Gardening can be a political act. Creativity, fulfillment, connection, revolution--
it all begins when we get our hands in the dirt.
~ from Food Not Lawns: How to Turn Your Yard Into a Garden and Your Neighborhood Into a Community
In August, I’m participating in BlogHer’s Blogging Challenge. The theme this month is: Hot.
very morning on my way to work this week, I’ve passed countless tiny yards that make my inner farmer cringe.
Some are actually quite beautiful ~ with perennial shrubs and flowers and ornamental grasses. But most are just unsightly and unkempt horrors.
I long to ring the bell and offer to plant beauty for them. To show them how wonderful it is to harvest your own cucumbers, tomatoes, basil, and rosemary. How just a little love shown each day could turn their drab, dusty patch of earth into a fab patch of edible awesomeness.
Grow Food, Not Grass
There has been a growing movement to bring local food to the city. They plant fruits and veggies in any available space ~ even rooftops. It’s called Urban Farming and it’s a great concept.
In tandem with that movement, I also found the book Food Not Lawns and the social media equivalent, Grow Food, Not Lawns.
Before that, I hadn’t give much thought to lawns, except when I have to mow a couple acres of it, or when I have to dig another foot around my garden because the grass is encroaching again. Grass doesn’t offend me, but other than helping with erosion control, and providing a beautiful living surface to play badminton on ~ what is it really good for? It seems more like a hold-over from 1950s suburbia.
And y’all know how I feel about that!
Water, Water, Everywhere
Many areas in the southwest are experiencing extreme drought (when is drought not extreme ~ odd) and have put in place water rationing. Here in Virginia, we’ve never watered our lawn, letting nature take her course. But I’ve seen people faithfully watering their lawns in suburbia and it always struck me as weird: an endless cycle of watering and mowing. With nothing to show for it but a sunburn and a pristine patch of grass.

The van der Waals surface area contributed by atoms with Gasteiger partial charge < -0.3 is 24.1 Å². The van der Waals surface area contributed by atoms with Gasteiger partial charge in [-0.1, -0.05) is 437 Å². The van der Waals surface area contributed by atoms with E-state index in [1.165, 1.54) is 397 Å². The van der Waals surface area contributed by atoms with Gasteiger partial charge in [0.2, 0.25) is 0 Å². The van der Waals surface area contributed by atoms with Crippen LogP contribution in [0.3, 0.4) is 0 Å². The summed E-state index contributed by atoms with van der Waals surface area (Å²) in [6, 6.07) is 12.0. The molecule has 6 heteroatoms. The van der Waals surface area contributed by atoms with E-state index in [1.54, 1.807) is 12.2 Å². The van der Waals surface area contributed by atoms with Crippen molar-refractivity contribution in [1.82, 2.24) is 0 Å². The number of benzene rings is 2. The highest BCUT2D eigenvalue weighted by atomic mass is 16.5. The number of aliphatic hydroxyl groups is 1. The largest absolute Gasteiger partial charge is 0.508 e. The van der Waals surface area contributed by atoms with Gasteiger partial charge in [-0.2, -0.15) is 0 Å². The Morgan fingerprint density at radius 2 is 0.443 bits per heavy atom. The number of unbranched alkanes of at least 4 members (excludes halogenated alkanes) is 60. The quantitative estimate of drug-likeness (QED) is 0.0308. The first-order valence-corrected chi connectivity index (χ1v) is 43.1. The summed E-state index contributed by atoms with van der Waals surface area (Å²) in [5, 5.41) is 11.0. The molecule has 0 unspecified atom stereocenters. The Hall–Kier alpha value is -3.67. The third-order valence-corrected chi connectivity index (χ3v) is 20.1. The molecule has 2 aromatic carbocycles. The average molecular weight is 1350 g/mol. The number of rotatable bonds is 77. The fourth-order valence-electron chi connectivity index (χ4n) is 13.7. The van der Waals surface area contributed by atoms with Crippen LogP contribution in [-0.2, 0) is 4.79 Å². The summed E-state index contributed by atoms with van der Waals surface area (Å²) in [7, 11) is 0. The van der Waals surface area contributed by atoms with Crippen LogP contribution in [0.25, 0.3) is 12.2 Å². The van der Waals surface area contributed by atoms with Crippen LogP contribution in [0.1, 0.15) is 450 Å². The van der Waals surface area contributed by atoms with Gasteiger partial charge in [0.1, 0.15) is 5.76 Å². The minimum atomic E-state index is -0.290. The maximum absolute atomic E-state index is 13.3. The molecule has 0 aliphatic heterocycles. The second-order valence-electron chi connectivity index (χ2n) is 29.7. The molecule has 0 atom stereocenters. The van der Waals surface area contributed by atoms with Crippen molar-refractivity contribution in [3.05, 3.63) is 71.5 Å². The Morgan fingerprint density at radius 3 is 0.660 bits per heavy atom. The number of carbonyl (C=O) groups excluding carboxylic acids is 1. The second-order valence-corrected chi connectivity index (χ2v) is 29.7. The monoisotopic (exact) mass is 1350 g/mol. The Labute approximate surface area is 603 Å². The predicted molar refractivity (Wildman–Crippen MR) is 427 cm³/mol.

And not the fun kind!
Now, I’m not saying all lawns should been turned into vegetable and flower gardens. But I do think a larger percentage of the land we own should be. You might say that vegetables and flower gardens require more care and feeding than lawns. Not from what I’ve seen! And at least watering a garden serves a dual purpose: food and beauty.
V for Victory Garden, P for “Putting By”
Back in the 1940s, while Uncle Sam was beating the sauerkraut out of Hitler, Americans were making sauerkraut here at home. Uncle Sam needed all the metal he could get for the war effort, not to mention food for his troops. So he encouraged Jane and John back home to grow Victory Gardens. By growing their own fruits and vegetables, Americans lessened the burden on supplying food for the troops, as well as saving metal for all those canned veggies.
But they didn’t stop there. They were also encouraged to can ~ with glass.
Ever watch your mother or grandmother make a batch of strawberry preserves? Or listen for the tell-tale “pop” from the pressure cooker to let you know the green beans you harvested that week were sealed and could be “put by?” Come late fall or winter, you could open up a can and re-live summer all over again.
There are some victory gardens still in operation today (there’s one in Glover Park in Washington, DC) only now they’re called community gardens and everyone in the neighborhood pitches in. And canning is still done as well, and with all the concerns about GMOs and pesticides in our food, it’s a growing hobby with sustainable small farmers. My dream is that one day, every house on that block will have a vegetable/flower garden instead of a patch of blight or overgrown lawn.
Think of it as a personal victory garden.
Oremus pro invicem,
What do you think: lawns or gardens? Do you "put by" your garden's harvest?